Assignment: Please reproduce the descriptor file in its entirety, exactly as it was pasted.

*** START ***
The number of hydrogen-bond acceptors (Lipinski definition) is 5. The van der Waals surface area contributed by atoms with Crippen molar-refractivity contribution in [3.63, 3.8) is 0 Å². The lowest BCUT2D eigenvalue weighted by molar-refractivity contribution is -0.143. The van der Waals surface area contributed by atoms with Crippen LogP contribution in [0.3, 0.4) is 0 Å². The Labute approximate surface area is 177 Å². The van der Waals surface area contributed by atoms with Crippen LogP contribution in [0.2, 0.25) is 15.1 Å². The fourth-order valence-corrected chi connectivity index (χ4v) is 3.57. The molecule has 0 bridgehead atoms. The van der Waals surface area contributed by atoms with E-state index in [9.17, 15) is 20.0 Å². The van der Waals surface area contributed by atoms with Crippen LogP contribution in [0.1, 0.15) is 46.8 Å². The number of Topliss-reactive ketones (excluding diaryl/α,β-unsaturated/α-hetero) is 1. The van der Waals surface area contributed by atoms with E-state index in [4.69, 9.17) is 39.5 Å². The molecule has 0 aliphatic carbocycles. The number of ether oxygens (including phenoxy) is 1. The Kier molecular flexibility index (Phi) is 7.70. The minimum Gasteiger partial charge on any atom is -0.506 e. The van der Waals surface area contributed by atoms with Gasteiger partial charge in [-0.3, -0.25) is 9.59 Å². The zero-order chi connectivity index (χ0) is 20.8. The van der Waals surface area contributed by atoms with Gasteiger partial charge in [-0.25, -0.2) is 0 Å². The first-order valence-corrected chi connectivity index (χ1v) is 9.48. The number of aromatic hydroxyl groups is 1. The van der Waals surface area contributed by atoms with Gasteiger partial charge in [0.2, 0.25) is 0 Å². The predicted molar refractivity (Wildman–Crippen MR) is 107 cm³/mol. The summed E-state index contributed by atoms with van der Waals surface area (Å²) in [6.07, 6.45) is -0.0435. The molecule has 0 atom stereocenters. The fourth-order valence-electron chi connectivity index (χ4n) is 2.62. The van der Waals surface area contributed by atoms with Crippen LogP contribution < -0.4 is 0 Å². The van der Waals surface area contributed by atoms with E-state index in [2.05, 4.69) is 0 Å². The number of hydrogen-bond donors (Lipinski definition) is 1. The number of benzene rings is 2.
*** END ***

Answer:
The number of hydrogen-bond acceptors (Lipinski definition) is 5. The van der Waals surface area contributed by atoms with Crippen molar-refractivity contribution in [3.63, 3.8) is 0 Å². The lowest BCUT2D eigenvalue weighted by molar-refractivity contribution is -0.143. The van der Waals surface area contributed by atoms with Crippen LogP contribution in [0.3, 0.4) is 0 Å². The Labute approximate surface area is 177 Å². The van der Waals surface area contributed by atoms with Crippen LogP contribution in [0.2, 0.25) is 15.1 Å². The fourth-order valence-corrected chi connectivity index (χ4v) is 3.57. The molecule has 0 bridgehead atoms. The van der Waals surface area contributed by atoms with E-state index in [9.17, 15) is 20.0 Å². The van der Waals surface area contributed by atoms with Crippen LogP contribution in [0.1, 0.15) is 46.8 Å². The number of Topliss-reactive ketones (excluding diaryl/α,β-unsaturated/α-hetero) is 1. The van der Waals surface area contributed by atoms with E-state index in [4.69, 9.17) is 39.5 Å². The molecule has 0 aliphatic carbocycles. The number of ether oxygens (including phenoxy) is 1. The Kier molecular flexibility index (Phi) is 7.70. The minimum Gasteiger partial charge on any atom is -0.506 e. The van der Waals surface area contributed by atoms with Gasteiger partial charge in [-0.3, -0.25) is 9.59 Å². The zero-order chi connectivity index (χ0) is 20.8. The van der Waals surface area contributed by atoms with Gasteiger partial charge in [-0.25, -0.2) is 0 Å². The first-order valence-corrected chi connectivity index (χ1v) is 9.48. The number of aromatic hydroxyl groups is 1. The van der Waals surface area contributed by atoms with Gasteiger partial charge in [0.2, 0.25) is 0 Å². The predicted molar refractivity (Wildman–Crippen MR) is 107 cm³/mol. The summed E-state index contributed by atoms with van der Waals surface area (Å²) in [6.07, 6.45) is -0.0435. The molecule has 0 atom stereocenters. The fourth-order valence-electron chi connectivity index (χ4n) is 2.62. The van der Waals surface area contributed by atoms with Crippen LogP contribution < -0.4 is 0 Å². The van der Waals surface area contributed by atoms with E-state index in [2.05, 4.69) is 0 Å². The number of hydrogen-bond donors (Lipinski definition) is 1. The number of benzene rings is 2.